Oedipus’ two sons, Polynices and Eteocles, each lead an army which clashes at the gate of Thebes. The two brothers kill each other. Their uncle, Creon, orders an honorable burial for Eteocles but orders that Polynices’ body be left to rot, vowing death to anyone who disobeys his command.
Antigone, Creon’s niece and sister of the two fallen combatants, tries to persuade her sister Ismene to help her bury Polynices’ body. The fearful Ismene refuses. Antigone buries the body herself, contending that the laws of the gods supersede the laws of the state.
Discovering what Antigone has done, Creon sentences her to death, even though she is betrothed to his son, Haemon, who pleads for her life. Antigone is led to a cave where she is to be entombed and left to die. Tiresias, the seer, finally persuades Creon that his edict defies the will of the gods. Creon rushes to the cave but arrives too late. Antigone has already hanged herself.
Haemon discovers Antigone’s corpse, rushes his father with a sword, spits on him, and then impales himself. Upon hearing that her son is dead, Creon’s wife commits suicide. Creon’s reign is over. He goes into exile outside the city-state.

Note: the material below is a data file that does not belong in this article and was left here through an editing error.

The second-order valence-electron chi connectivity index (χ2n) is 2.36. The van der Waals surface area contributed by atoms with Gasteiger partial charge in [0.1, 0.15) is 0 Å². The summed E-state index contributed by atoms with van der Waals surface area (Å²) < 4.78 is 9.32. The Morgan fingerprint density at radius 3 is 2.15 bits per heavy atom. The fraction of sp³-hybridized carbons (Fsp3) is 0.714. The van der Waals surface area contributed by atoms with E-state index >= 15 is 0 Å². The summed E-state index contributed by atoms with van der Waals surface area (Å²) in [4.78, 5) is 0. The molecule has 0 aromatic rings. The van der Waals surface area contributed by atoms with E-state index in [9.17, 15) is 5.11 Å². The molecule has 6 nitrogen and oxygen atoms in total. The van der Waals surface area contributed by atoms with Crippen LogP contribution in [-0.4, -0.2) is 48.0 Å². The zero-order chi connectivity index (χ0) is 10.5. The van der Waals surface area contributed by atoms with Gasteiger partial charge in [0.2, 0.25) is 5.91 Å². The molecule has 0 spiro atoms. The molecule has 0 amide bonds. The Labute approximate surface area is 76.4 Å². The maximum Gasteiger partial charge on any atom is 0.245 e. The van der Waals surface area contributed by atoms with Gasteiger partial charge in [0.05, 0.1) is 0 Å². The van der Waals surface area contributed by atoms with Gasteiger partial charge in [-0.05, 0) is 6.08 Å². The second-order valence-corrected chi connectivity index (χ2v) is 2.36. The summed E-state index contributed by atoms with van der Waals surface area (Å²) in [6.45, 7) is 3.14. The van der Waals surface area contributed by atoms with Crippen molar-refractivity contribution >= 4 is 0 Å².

The first written and performed play of the Oedipus trilogy, which also includes OEDIPUS THE KING (about 429 B.C.) and OEDIPUS AT COLONUS (about 407 B.C.), ANTIGONE suggests that Oedipus’ whole line is doomed to ultimate disaster.
Kitto, H. D. F. Greek Tragedy: A Literary Study. Garden City, N.Y.: Doubleday, 1954. Addresses types and elements of Greek tragedies, and compares Aeschylus, Sophocles, and Euripides. Discusses problems with the early exit of Antigone and argues that she is more than “mere antithesis to Creon” who is “more than the stubborn fool who kills her.”
Melchinger, Siegfried. Sophocles. Translated by David A. Scrase. New York: Frederick Ungar, 1974. Provides a biography of Sophocles and explains Greek theater, chorus, staff, and actors, as well as each scene of Antigone.
Oudemans, Th. C....
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